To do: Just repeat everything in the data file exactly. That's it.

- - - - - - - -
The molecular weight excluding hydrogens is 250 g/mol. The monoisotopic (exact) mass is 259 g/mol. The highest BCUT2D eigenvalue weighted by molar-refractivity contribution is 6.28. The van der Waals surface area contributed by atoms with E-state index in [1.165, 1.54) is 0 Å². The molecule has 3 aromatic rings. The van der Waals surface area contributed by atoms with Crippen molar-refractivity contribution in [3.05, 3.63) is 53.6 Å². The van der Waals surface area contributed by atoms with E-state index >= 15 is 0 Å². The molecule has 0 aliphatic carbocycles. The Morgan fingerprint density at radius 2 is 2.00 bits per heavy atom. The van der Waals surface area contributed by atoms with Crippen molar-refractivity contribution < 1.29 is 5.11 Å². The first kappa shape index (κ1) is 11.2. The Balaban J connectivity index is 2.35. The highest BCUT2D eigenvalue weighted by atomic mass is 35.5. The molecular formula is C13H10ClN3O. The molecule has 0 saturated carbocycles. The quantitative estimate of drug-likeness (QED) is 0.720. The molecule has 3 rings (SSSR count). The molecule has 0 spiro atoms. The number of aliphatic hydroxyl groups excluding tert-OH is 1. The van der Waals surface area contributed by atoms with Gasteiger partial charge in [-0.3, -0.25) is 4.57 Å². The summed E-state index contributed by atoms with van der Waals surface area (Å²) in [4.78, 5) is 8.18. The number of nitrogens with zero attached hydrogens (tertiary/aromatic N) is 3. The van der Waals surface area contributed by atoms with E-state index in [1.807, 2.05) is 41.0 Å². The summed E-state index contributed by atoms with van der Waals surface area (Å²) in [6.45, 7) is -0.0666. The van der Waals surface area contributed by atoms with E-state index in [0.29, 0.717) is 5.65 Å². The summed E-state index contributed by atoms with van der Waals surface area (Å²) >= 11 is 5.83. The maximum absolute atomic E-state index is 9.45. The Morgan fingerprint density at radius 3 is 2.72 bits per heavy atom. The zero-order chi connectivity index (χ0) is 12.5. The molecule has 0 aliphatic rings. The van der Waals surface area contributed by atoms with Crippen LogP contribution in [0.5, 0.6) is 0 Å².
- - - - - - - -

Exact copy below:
The molecular weight excluding hydrogens is 250 g/mol. The monoisotopic (exact) mass is 259 g/mol. The highest BCUT2D eigenvalue weighted by molar-refractivity contribution is 6.28. The van der Waals surface area contributed by atoms with E-state index in [1.165, 1.54) is 0 Å². The molecule has 3 aromatic rings. The van der Waals surface area contributed by atoms with Crippen molar-refractivity contribution in [3.05, 3.63) is 53.6 Å². The van der Waals surface area contributed by atoms with E-state index >= 15 is 0 Å². The molecule has 0 aliphatic carbocycles. The Morgan fingerprint density at radius 2 is 2.00 bits per heavy atom. The van der Waals surface area contributed by atoms with Crippen molar-refractivity contribution < 1.29 is 5.11 Å². The first kappa shape index (κ1) is 11.2. The Balaban J connectivity index is 2.35. The highest BCUT2D eigenvalue weighted by atomic mass is 35.5. The molecular formula is C13H10ClN3O. The molecule has 0 saturated carbocycles. The quantitative estimate of drug-likeness (QED) is 0.720. The molecule has 3 rings (SSSR count). The molecule has 0 spiro atoms. The number of aliphatic hydroxyl groups excluding tert-OH is 1. The van der Waals surface area contributed by atoms with Gasteiger partial charge in [-0.3, -0.25) is 4.57 Å². The summed E-state index contributed by atoms with van der Waals surface area (Å²) in [4.78, 5) is 8.18. The number of nitrogens with zero attached hydrogens (tertiary/aromatic N) is 3. The van der Waals surface area contributed by atoms with E-state index in [1.807, 2.05) is 41.0 Å². The summed E-state index contributed by atoms with van der Waals surface area (Å²) in [6.45, 7) is -0.0666. The van der Waals surface area contributed by atoms with E-state index in [0.29, 0.717) is 5.65 Å². The summed E-state index contributed by atoms with van der Waals surface area (Å²) >= 11 is 5.83. The maximum absolute atomic E-state index is 9.45. The Morgan fingerprint density at radius 3 is 2.72 bits per heavy atom. The zero-order chi connectivity index (χ0) is 12.5. The molecule has 0 aliphatic rings. The van der Waals surface area contributed by atoms with Crippen LogP contribution in [0.5, 0.6) is 0 Å².